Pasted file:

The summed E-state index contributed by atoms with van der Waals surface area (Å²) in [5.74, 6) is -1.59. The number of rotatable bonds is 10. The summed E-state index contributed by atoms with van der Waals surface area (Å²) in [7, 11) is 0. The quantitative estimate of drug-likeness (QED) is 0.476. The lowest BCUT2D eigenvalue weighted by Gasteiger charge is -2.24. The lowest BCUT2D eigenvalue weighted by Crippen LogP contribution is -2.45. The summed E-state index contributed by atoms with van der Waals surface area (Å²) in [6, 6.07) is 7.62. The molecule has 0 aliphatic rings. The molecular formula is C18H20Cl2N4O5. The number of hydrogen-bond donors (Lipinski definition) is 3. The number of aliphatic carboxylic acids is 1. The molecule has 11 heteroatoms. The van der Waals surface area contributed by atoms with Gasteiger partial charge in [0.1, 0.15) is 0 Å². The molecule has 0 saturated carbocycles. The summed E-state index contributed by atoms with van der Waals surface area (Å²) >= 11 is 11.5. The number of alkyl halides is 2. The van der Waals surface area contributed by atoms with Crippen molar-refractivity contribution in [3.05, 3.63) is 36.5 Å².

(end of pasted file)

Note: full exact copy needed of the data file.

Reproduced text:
The summed E-state index contributed by atoms with van der Waals surface area (Å²) in [5.74, 6) is -1.59. The number of rotatable bonds is 10. The summed E-state index contributed by atoms with van der Waals surface area (Å²) in [7, 11) is 0. The quantitative estimate of drug-likeness (QED) is 0.476. The lowest BCUT2D eigenvalue weighted by Gasteiger charge is -2.24. The lowest BCUT2D eigenvalue weighted by Crippen LogP contribution is -2.45. The summed E-state index contributed by atoms with van der Waals surface area (Å²) in [6, 6.07) is 7.62. The molecule has 0 aliphatic rings. The molecular formula is C18H20Cl2N4O5. The number of hydrogen-bond donors (Lipinski definition) is 3. The number of aliphatic carboxylic acids is 1. The molecule has 11 heteroatoms. The van der Waals surface area contributed by atoms with Gasteiger partial charge in [0.1, 0.15) is 0 Å². The molecule has 0 saturated carbocycles. The summed E-state index contributed by atoms with van der Waals surface area (Å²) >= 11 is 11.5. The number of alkyl halides is 2. The van der Waals surface area contributed by atoms with Crippen molar-refractivity contribution in [3.05, 3.63) is 36.5 Å².